Where the Money Lies
A Non-Partisan Guide to Trump Economics
by Max Anderson
Pub Date 26 Feb 2019
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Making an informed decision before casting a vote has never been harder. Complicated issues are oversimplified and delivered as tweets and sound bites. News is more fragmented and more partisan, sources of information are more opaque (sometimes even turning out to be our foreign adversaries), and networks increasingly rely on outrage over thoughtful analysis to build their audiences. It is easy for voters to becoming overwhelmed and disenfranchised. An estimated 58 percent of eligible voters showed up at the polls during the 2016 presidential election. That means 42% of eligible voters did not vote, despite the fact that the subsequent four years would have a huge impact on their individual lives and prosperity.
I embarked on a journey to help encourage young, eligible and disenfranchised citizens to vote. Through Vote.net, the website I founded and operate, and through Where the Money Lies, I strive every day to get young voters interested in the political process. They respond, sometimes out of anger or fear, but more often out of an understanding that every vote is equally critical. For ourselves, for our country, we need to exercise our right to vote and show up for both the primaries and the election itself. While a single vote might not seem to make or break an election, an entire social circle could very well be that extra push to get a candidate elected. When lower-income voters do show up at the polls, we often are puzzled why they don't vote in ways aligned with their own self-interests. Why do poor people often vote for tax breaks for the wealthy? Why do rural voters often go out and vote against federal infrastructure initiatives? Why do sick people frequently vote for restrictions in healthcare?Often, voters are simply frustrated with the status quo. Other times, they are led to believe that a specific social issue or social group pose some sort of urgent threat, which, in fact, is rarely the case. The false sense of urgency distracts from the actual matters that they should be focused on, and therefore lead to less-than-optimal conclusions.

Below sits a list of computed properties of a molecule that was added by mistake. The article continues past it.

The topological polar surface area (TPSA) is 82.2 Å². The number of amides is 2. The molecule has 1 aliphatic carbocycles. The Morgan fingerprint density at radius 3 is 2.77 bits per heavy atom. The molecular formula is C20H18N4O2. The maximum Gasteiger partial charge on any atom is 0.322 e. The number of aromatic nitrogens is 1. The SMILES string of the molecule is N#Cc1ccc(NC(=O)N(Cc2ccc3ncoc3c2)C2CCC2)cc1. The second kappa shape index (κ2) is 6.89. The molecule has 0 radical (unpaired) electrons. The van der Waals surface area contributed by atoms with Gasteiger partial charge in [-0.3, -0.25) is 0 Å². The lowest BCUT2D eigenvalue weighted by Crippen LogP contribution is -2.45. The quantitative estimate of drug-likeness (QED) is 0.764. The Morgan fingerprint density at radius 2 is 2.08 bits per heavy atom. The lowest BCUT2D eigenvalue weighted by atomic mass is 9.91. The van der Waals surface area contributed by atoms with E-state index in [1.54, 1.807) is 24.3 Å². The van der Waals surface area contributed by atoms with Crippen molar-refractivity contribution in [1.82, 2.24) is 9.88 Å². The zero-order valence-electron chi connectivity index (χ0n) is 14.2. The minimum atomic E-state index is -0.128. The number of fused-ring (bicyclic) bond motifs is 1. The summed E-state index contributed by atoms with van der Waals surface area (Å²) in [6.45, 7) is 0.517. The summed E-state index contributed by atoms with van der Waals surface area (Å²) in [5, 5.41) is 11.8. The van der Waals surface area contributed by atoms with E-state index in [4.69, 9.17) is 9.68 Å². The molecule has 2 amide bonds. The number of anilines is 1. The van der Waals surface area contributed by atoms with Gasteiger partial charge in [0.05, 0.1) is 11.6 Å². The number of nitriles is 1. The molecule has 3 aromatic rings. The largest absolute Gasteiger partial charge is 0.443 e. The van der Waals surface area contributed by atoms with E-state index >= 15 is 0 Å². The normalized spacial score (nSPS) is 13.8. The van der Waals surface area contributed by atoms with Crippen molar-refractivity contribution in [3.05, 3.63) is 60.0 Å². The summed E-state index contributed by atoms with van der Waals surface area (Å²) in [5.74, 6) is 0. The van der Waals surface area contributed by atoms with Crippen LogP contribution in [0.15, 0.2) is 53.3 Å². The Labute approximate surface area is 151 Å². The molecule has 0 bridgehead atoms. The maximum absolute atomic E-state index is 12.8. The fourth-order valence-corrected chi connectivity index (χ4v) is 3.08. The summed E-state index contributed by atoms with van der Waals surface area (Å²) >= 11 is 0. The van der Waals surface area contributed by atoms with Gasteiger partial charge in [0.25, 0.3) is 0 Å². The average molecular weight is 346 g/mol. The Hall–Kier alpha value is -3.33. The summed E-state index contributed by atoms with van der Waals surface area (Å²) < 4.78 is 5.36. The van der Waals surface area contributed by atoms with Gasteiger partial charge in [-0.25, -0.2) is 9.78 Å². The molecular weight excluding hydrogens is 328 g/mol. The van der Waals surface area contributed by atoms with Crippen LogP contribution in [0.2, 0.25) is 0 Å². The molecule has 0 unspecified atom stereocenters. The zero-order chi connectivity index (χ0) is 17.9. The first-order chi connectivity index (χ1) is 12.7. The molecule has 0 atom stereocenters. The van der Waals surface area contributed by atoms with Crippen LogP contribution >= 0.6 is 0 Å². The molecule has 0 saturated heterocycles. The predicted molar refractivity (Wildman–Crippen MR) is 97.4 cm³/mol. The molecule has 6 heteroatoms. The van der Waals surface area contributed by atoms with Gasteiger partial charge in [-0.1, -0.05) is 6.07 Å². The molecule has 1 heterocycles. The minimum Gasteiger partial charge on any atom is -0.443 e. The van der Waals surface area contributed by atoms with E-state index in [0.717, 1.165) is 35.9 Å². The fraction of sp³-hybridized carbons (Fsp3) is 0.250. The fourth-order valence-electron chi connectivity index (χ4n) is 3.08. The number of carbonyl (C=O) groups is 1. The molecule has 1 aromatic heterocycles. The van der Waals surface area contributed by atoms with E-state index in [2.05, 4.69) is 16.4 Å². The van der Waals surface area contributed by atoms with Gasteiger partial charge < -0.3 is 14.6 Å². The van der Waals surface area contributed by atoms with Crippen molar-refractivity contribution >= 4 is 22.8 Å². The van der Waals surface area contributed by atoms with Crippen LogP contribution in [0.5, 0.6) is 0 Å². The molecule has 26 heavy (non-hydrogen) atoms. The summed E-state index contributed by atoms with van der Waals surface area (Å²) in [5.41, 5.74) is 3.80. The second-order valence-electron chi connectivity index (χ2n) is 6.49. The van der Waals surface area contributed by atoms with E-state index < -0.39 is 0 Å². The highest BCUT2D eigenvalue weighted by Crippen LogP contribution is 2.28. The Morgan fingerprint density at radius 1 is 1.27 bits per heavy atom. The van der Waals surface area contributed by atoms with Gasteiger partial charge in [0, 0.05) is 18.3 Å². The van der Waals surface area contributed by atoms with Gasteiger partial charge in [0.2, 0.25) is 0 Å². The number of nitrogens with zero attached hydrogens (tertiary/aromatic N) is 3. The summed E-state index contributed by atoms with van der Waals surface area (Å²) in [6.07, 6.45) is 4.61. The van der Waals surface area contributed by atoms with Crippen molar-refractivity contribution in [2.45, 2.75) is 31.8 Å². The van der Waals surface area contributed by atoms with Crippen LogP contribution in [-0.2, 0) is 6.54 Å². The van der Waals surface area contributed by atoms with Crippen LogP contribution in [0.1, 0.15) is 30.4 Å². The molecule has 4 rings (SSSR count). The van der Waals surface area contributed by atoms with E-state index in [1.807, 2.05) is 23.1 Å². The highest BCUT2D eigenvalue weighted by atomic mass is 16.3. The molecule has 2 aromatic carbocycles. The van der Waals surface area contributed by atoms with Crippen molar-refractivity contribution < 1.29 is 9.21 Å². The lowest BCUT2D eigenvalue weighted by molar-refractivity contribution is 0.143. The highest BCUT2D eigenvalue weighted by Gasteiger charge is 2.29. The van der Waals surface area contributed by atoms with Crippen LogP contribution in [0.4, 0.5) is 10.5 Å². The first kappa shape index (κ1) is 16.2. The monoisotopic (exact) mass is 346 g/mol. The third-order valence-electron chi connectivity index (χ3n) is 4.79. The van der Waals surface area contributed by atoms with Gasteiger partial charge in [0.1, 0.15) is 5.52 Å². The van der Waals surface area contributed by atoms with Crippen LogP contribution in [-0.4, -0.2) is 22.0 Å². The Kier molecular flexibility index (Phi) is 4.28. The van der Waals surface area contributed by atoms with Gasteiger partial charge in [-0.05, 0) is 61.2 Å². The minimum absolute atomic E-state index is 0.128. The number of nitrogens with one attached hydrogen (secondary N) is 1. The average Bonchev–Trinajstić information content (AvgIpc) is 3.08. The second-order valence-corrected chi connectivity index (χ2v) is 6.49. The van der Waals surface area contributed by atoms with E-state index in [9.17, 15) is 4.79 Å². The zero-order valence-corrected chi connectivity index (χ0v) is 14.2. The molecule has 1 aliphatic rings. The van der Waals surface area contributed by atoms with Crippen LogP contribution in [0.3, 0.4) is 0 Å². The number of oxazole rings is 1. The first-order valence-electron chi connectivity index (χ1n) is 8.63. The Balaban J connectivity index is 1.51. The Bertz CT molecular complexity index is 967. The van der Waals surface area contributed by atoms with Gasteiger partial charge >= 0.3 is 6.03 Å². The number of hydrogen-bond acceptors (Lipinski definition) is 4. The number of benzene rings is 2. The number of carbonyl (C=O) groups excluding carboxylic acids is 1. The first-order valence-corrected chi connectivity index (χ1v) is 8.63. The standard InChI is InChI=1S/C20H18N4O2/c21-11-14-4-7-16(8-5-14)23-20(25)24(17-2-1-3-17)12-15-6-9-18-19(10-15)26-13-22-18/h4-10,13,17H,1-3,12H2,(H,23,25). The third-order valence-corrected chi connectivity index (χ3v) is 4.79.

Where the Money Lies, provides a non-partisan guide to economic issues that have been brought to the forefront by the Trump "America First!" platform. These policies have been quietly implemented since Trump's inauguration and dramatically impact us all-- our health, education, employment, taxes, retirement, food and water, and even how we access the internet.